Here’s a Veterans’ Day question. What do the most decorated U.S. soldier in World War I and the most decorated U.S. soldier in World War II have in common?
One answer appears to be warrior genes.
According to the recorded history mapped out and networked in the Family Forest®, and summarized in this computer-generated Family Forest® relationship chart, both Sergeant Alvin York and Audie Murphy are descended from Sir Henry “Hotspur” Percy.
According to his Wikipedia profile, Sir Henry Percy “early acquired a great reputation as a warrior.”
Who would have been more surprised? Would it have been Sir Henry Percy to learn that two of his descendants each also acquired a great reputation as a warrior? Or would it have been Sergeant York and Audie Murphy to discover they both shared the same famous warrior ancestor?
We recently learned of the U.S.S. Spangler reunion which will be starting on Monday October 25, 2010 in San Antonio, TX.
Prompted by a great visit from Kristine’s cousin Jeannie, both nieces of the Purple Heart recipient the ship was named for, we began reading through a large stack of Uncle Donald’s letters and clippings that were still in the possession of his only living sibling and my outstanding father-in-law, nonagenarian Robert Kent Spangler.
Amid the sorrow of losing so much promise so early, what fun it was! New discoveries led to other new discoveries.
For instance, we found a letter written on the Fourth of July 1943 to Mr. and Mrs. Martin and Myrtle Elizabeth (Blue) Spangler (Donald’s mother, Mrs. Spangler christened the U.S.S. Spangler).
It was from Miss Velma V. Vogelman of Baltimore, MD who knew Donald from his Naval Academy days. She had just learned of his death through LIFE magazine, and she was writing on the anniversary of a significant day.
“On July 4, 1940 he came to Baltimore and spent the day with me and my parents. This day I shall always remember as one of the happiest in my life. He spoke often of his home and parents and how he would have enjoyed spending that particular day with you in Albion, Ind.”
We had never heard of a mention of Uncle Donald in LIFE. So we used Google Books and quickly found it in print in the July 5, 1943 issue on page 21.
We’re looking forward to following up on other discoveries from the letters and clippings. What other interesting insights to history are waiting to be found?
Filed under Ancestors, Ancestral History, Cousins, Family Forest National Treasure, Family Forest® Project, Fourth of July, Genealogy, history, Independence Day, Reunion, Uncategorized, USS Spangler, Veterans Day, Women's History Month, World War II
Here are some links to new Ancestors-at-a-glance™ charts for Veterans Day 2009. A few were warriors, and the others served or are serving our country in other ways that support American armed forces service people.
Thomas Jefferson was the main author of the famous document that started it all, the Declaration of Independence.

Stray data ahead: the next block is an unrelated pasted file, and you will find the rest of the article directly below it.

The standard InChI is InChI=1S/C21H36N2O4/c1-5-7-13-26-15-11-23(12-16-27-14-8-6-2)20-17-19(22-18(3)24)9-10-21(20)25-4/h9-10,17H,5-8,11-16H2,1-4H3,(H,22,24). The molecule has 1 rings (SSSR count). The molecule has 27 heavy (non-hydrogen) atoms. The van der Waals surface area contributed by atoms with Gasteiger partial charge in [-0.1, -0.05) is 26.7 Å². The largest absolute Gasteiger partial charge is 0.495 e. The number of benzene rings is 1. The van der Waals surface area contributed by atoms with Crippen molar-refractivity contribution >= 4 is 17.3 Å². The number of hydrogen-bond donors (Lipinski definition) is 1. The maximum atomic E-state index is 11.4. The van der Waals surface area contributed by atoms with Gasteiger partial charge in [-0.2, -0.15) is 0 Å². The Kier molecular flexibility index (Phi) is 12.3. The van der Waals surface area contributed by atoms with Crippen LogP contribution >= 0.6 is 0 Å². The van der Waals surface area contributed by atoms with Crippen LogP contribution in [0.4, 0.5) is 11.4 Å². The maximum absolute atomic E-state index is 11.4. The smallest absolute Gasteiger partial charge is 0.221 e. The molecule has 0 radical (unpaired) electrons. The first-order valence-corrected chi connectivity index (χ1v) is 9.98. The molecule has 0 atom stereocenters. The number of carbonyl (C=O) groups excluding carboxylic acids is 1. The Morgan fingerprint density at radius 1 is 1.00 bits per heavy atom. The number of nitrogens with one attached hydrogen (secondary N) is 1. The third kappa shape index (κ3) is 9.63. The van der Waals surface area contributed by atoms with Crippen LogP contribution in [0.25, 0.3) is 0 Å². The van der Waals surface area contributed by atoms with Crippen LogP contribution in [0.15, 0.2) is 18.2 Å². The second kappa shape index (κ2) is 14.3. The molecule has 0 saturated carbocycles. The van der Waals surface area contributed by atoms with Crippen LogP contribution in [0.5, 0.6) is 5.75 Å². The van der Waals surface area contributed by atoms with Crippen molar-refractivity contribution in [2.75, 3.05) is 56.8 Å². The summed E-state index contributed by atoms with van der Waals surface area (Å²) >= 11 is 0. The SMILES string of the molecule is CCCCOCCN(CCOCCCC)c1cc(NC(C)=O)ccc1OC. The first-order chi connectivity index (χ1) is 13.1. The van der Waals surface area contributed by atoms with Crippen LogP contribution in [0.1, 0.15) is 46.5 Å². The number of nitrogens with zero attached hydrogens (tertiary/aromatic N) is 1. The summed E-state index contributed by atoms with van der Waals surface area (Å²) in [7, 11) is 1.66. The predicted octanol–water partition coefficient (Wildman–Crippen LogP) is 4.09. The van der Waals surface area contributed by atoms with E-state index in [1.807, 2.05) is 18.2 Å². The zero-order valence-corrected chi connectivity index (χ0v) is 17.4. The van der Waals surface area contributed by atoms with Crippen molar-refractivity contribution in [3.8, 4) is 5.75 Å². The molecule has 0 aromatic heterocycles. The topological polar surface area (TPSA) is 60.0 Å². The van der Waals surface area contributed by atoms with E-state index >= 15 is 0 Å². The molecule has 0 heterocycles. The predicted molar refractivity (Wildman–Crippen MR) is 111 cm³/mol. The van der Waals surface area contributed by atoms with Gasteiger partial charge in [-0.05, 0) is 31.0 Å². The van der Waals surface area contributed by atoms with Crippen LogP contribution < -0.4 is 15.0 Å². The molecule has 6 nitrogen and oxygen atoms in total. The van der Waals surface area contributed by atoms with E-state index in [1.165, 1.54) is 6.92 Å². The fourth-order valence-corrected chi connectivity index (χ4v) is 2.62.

Francis Scott Key in the aftermath of a pivotal battle in our nation’s history, gave us the most well-known inspirational song of our nation, The Star-Spangled Banner.
General Douglas MacArthur and General George S. Patton are probably the two most famous warriors of World War II, and they have both been immortalized in Hollywood films.
President Franklin Delano Roosevelt steered our nation through World War II and made the tough decisions that impacted all of our lives.
Kristine’s Uncle Donald was killed in action early in World War II and the USS Spangler was named in his honor.
Senator John McCain has not only served our country as a warrior and endured the unimaginable horrors of being a POW, he has been a leading spokesman for our nation’s veterans from a number of wars.
After “Saving Private Ryan,” famous Oscar-winning actor Tom Hanks has also become a prominent figure head for World War II and veterans. He has been involved with the new National World War II Museum which just opened this month in New Orleans.
The Family Forest® National Treasure Edition honors many of our nation’s veterans by passing along their heritage digitally to future generations in a way I feel certain would make them proud.
Veterans Day 2009 Poster
Ken Burns is a master at utilizing A People-Centered Approach to History® to stimulate people to do good, which is the goal we are also striving to attain with the Family Forest® Project.
After watching his excellent program on PBS called The War , Kristine was motivated to do further research about her Uncle Donald.
Like many other young men and women in The War, Lieutenant Donald Hays Spangler was one of those who went off to serve his country, and never returned.
Kristine’s Uncle Donald, one of her father’s two brothers, was appointed midshipman at the US Naval Academy on July 8, 1938. After but a very brief naval career, he was killed in action on the USS Atlanta off Savo Island at Iron Bottom Sound, Guadalcanal, in the Solomon Islands on November 13, 1942.
His memory was perpetuated when the USS Spangler (DE-696) was named for him, and Kristine’s paternal grandmother, Myrtle Elizabeth (Blue) Spangler, was the person who christened the ship when it was launched.
Lieutenant Donald Hays Spangler’s memory now lives on in several other places on the Internet, as the niece he never knew has discovered, and is hereby passing on to her nieces, nephews, and cousins in this Veterans Day tribute.